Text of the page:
The players can testify to the same. Frank Lampard , Didier Drogba, Florent Malouda and Shaun Wright-Phillips have all felt the hand of Scolari on their shoulder. John Terry's first encounter with the Brazilian - when he knocked on his door to politely introduce himself – was quickly followed by a bear hug from the big man. Yesterday, as he talked ahead of tomorrow's opening Premier League meeting, against Portsmouth, Scolari revealed part of his own methodology when discussing Nicolas Anelka. "Sometimes he's quiet," he said. "You can say 'good morning' and he replies but if you don't speak to him he does speak to you. We need to put fire in Anelka. I need to work in his head."
"Putting fire" in the bellies of his players is something Scolari has always done. With Brazil and Portugal he fostered the "Familia Scolari" approach, becoming the patrician and, with his homeland in particular, investing much in his – and his players – deep religious faith. At Chelsea, with a variety of nationalities, it will be more about being their friend and confessor but also showing a ruthless streak which he has done in trimming the squad – and leaving others, such as Joe Cole, unsure.
When asked about Lampard's new five-year contract, Scolari offered another insight. "He [Lampard] said to me 'Mister I have signed for five years' and I said 'Great because I am here for two and maybe more'. And maybe we talked about how he could be my assistant after that," Scolari said. "He's a great player for Chelsea and a symbol of the club. He doesn't need to say anything about me. He only needs to help me in the field." It was a compliment that also put Lampard in his place. The best he could hope for is to be Scolari's assistant. Not his successor. And he had better still perform.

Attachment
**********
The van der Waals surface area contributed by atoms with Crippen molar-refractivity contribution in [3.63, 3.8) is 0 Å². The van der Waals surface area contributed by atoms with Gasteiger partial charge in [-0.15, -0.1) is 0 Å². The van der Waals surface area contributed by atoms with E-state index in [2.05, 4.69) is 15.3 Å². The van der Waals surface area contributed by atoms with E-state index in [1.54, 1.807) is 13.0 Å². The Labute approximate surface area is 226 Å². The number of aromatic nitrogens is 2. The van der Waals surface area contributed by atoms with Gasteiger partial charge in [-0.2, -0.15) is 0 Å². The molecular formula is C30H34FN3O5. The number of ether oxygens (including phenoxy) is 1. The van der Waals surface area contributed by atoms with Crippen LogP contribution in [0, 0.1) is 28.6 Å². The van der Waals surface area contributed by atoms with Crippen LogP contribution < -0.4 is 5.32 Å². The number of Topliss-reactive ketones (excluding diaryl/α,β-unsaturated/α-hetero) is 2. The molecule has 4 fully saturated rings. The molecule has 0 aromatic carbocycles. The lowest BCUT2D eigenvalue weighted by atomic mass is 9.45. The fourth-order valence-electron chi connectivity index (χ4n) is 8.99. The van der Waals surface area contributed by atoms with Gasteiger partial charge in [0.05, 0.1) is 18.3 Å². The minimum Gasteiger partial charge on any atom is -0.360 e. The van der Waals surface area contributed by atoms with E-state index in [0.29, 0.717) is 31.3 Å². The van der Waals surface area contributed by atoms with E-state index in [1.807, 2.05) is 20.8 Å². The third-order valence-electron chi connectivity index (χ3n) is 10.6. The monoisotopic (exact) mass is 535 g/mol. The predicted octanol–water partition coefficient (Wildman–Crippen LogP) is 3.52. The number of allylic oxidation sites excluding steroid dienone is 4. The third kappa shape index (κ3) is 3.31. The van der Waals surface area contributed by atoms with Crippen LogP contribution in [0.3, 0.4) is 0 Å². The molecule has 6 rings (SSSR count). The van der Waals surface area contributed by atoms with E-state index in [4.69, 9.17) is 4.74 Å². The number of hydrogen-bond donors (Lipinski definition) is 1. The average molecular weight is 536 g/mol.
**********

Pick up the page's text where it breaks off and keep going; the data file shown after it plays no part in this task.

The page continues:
It is a honeymoon period and everyone has shelved their reservations about Scolari's serious tactical limitations and the fact that he took the most talented squad in the competition to the European Championships only to fail miserably. There were also the allegations that he had grown lazy and uninterested and only took the job for one big, last pay-day. In England, the test is just starting for a man who has not coached in club football for seven years and never faced the relentless, intensity of a Premier League season.
In his first meeting with Abramovich, the opening question Scolari was asked was what type of football he would have the team play. He returned to the theme yesterday and, in a claim that he may come to regret, said he wanted Chelsea to be a kind of "Blue Brazil" (with apologies to Cowdenbeath). "The idea is to put on the field, to play our game, as similar as Brazilian football as we can," he said. "But I have players who are made for English football. The characteristics are different. We try to learn things about dribbling, control the ball, pass the ball, touch the ball, one-twos. We try. We have some players who play similar to those in Brazil. But others not."
Scolari also qualified his statement. "If you don't win, people forget that you played very well. People kill you. I know this. You can play very well for one or two months, then you don't win, then it's over." And with that he drew his finger across his throat, as if to slash it. Scolari knew he had to adapt to survive and it's the best reason to believe he can.